For years, Lakewood merchants and their patrons have been clamoring for more parking downtown, especially considering Lakewood’s growing population. In 2007, the Lakewood UEZ started to identify properties on Second, Third, and Fifth streets that could be converted to parking lots. The Lakewood Development Corporation (LDC), the administrative arm of the UEZ, began to acquire those properties with a plan to construct new parking lots.
The new Third Street parking lot is the latest parking lot to be completed and is located between Second and Third Street and Route 9 and Clifton Avenue. The new lot is designed to allow traffic to move from the municipal lot on Fourth Street through to the municipal lot behind the Clifton Avenue stores located between First and Second Streets. As a result, shoppers now have the opportunity to move methodically from one end of the downtown to the other and reduce circling for available parking.
According to Patricia Komsa, executive director of the LDC and coordinator of the UEZ, “Merchants, shoppers and even employees in the downtown have, for almost a decade, been calling for additional parking to support the growing business community.”
Township Committeeman and Liaison to the LDC, Ray Coles, remarked, “I’m proud of the fact that providing additional parking for our downtown continues to be a priority for the Development Corporation and the Township Committee.” That sentiment was echoed by Rabbi Moshe Z. Weisberg, Secretary to the Board of Trustees of the LDC, “Increased convenient parking has been an ongoing goal of the LDC for years. The series of new lots will allow the downtown to continue to thrive.”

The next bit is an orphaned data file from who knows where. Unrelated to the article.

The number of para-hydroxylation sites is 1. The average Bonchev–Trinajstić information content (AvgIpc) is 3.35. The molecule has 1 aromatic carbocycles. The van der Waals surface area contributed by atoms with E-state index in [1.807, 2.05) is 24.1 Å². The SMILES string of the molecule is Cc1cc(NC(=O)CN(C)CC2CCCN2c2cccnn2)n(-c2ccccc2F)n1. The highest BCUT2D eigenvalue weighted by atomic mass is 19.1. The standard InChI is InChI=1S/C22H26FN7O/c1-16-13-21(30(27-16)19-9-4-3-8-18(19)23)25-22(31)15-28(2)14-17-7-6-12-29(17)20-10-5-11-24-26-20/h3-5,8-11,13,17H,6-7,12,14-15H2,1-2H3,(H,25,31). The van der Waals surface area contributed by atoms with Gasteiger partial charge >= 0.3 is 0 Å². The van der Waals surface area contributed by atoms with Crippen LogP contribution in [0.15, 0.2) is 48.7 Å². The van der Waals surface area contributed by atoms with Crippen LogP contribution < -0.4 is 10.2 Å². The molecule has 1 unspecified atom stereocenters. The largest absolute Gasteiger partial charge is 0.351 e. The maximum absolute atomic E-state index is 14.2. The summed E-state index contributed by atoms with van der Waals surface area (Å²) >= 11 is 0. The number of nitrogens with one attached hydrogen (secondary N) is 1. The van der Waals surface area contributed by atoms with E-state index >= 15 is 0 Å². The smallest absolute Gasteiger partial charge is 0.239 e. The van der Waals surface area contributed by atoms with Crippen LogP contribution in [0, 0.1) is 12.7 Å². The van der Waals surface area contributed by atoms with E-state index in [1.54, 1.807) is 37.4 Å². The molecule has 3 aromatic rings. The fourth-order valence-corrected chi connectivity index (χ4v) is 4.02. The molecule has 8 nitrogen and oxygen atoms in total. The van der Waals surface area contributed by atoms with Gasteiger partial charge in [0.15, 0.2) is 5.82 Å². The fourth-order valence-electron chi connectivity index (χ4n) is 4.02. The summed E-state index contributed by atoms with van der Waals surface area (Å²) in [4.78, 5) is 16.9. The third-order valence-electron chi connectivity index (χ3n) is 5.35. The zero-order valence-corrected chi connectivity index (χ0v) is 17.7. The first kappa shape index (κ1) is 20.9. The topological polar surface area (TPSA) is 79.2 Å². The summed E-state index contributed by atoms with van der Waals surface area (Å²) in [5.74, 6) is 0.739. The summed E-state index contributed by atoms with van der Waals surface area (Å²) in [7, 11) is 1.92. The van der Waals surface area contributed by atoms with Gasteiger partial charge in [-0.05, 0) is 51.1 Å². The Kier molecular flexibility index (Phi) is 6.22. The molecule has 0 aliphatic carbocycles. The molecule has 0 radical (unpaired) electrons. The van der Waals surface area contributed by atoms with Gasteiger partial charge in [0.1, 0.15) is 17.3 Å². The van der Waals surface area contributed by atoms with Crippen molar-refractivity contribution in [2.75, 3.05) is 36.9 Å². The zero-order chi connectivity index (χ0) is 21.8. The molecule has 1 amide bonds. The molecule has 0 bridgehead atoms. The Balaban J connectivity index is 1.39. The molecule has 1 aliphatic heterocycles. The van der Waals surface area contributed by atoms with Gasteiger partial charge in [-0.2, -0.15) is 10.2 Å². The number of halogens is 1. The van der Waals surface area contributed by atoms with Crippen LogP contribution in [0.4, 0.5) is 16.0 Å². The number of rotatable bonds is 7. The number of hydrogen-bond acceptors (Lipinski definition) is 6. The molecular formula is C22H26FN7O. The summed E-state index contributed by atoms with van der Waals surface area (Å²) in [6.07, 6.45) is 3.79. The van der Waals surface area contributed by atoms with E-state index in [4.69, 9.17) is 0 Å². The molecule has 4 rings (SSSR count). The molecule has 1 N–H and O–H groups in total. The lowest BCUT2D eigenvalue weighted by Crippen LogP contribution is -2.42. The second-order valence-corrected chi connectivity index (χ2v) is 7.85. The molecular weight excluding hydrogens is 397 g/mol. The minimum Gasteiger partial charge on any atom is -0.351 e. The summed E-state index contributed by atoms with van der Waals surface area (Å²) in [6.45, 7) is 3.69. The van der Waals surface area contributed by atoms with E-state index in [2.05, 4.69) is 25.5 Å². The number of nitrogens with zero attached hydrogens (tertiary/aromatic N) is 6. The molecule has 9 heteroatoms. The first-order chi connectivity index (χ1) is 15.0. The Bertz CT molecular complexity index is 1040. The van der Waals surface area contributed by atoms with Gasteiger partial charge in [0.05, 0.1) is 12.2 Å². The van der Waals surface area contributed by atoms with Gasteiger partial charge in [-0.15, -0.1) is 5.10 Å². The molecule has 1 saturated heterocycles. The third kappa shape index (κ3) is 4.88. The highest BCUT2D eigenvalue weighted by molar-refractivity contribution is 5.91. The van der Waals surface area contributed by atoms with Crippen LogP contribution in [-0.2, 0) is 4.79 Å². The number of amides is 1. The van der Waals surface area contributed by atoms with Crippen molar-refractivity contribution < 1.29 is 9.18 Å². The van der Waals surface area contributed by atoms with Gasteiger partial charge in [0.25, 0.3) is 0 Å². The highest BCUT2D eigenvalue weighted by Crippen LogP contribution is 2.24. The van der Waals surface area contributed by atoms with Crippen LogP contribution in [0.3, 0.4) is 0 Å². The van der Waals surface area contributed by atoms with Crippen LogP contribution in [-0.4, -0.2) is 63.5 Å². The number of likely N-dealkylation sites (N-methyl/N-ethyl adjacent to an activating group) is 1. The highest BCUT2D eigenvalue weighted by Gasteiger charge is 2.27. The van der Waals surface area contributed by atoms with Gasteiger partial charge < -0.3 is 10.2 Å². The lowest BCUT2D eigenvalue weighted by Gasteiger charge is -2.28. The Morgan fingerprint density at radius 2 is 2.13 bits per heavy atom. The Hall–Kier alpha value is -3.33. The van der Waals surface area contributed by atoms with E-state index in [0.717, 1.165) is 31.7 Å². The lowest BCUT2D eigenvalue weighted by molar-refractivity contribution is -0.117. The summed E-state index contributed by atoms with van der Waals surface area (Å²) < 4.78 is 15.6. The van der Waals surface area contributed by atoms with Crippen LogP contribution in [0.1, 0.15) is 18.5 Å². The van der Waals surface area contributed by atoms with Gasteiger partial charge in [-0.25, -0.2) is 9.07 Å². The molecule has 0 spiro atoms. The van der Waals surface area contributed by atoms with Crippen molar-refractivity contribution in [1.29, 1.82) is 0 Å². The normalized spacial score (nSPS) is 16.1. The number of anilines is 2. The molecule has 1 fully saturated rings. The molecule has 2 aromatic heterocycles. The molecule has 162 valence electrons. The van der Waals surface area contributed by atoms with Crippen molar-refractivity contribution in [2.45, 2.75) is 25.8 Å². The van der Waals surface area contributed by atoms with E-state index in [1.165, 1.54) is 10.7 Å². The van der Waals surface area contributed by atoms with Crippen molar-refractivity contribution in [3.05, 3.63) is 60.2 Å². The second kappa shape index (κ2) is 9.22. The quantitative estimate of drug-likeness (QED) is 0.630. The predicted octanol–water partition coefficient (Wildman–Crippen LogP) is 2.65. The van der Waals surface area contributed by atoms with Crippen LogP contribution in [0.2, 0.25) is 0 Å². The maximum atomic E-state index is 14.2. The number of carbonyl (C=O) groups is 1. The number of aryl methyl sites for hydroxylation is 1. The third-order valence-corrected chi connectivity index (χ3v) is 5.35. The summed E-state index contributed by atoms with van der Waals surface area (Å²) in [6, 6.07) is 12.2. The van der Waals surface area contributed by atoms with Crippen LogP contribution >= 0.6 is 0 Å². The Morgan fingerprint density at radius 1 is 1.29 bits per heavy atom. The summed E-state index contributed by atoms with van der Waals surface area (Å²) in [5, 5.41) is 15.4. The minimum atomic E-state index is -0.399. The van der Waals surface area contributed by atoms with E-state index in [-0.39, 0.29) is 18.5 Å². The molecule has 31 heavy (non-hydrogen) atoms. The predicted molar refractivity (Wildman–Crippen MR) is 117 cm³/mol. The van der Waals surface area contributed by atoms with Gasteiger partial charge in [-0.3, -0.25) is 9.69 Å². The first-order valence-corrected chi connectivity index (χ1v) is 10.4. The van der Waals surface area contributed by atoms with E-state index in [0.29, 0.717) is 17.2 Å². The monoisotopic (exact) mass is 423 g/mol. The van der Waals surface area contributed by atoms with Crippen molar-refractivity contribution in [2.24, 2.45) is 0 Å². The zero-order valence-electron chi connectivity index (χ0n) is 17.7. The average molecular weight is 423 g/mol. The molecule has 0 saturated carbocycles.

Because parking has a direct impact on the economic development of Lakewood’s downtown area, the UEZ has taken the lead to increase parking options. The advantages range from encouraging businesses to stay or to locate to the downtown area, and encouraging people to shop, stroll and eat in the downtown.
Komsa says, “There are not many municipalities that can brag that they have a ‘real downtown.’ We do. We need to encourage economic growth and job creation in order to sustain our downtown and our community at large.”